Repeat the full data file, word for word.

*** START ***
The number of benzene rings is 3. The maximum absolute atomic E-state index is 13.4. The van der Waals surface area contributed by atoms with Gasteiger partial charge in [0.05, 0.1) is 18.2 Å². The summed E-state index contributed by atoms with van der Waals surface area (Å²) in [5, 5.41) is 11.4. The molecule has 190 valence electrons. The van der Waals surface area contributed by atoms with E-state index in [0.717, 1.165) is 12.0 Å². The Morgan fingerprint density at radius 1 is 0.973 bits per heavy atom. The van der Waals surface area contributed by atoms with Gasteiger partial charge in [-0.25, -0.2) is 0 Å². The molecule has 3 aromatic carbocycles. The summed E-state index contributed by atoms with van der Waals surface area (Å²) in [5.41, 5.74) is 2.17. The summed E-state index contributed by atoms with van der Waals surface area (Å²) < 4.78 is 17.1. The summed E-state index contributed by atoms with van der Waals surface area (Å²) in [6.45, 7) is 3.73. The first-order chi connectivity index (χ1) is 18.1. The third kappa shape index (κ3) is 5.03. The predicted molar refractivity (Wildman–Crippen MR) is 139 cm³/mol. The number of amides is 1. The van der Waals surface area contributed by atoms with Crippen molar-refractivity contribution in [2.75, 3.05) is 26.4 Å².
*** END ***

The number of benzene rings is 3. The maximum absolute atomic E-state index is 13.4. The van der Waals surface area contributed by atoms with Gasteiger partial charge in [0.05, 0.1) is 18.2 Å². The summed E-state index contributed by atoms with van der Waals surface area (Å²) in [5, 5.41) is 11.4. The molecule has 190 valence electrons. The van der Waals surface area contributed by atoms with E-state index in [0.717, 1.165) is 12.0 Å². The Morgan fingerprint density at radius 1 is 0.973 bits per heavy atom. The van der Waals surface area contributed by atoms with Gasteiger partial charge in [-0.25, -0.2) is 0 Å². The molecule has 3 aromatic carbocycles. The summed E-state index contributed by atoms with van der Waals surface area (Å²) in [5.41, 5.74) is 2.17. The summed E-state index contributed by atoms with van der Waals surface area (Å²) < 4.78 is 17.1. The summed E-state index contributed by atoms with van der Waals surface area (Å²) in [6.45, 7) is 3.73. The first-order chi connectivity index (χ1) is 18.1. The third kappa shape index (κ3) is 5.03. The predicted molar refractivity (Wildman–Crippen MR) is 139 cm³/mol. The number of amides is 1. The van der Waals surface area contributed by atoms with Crippen molar-refractivity contribution in [2.75, 3.05) is 26.4 Å².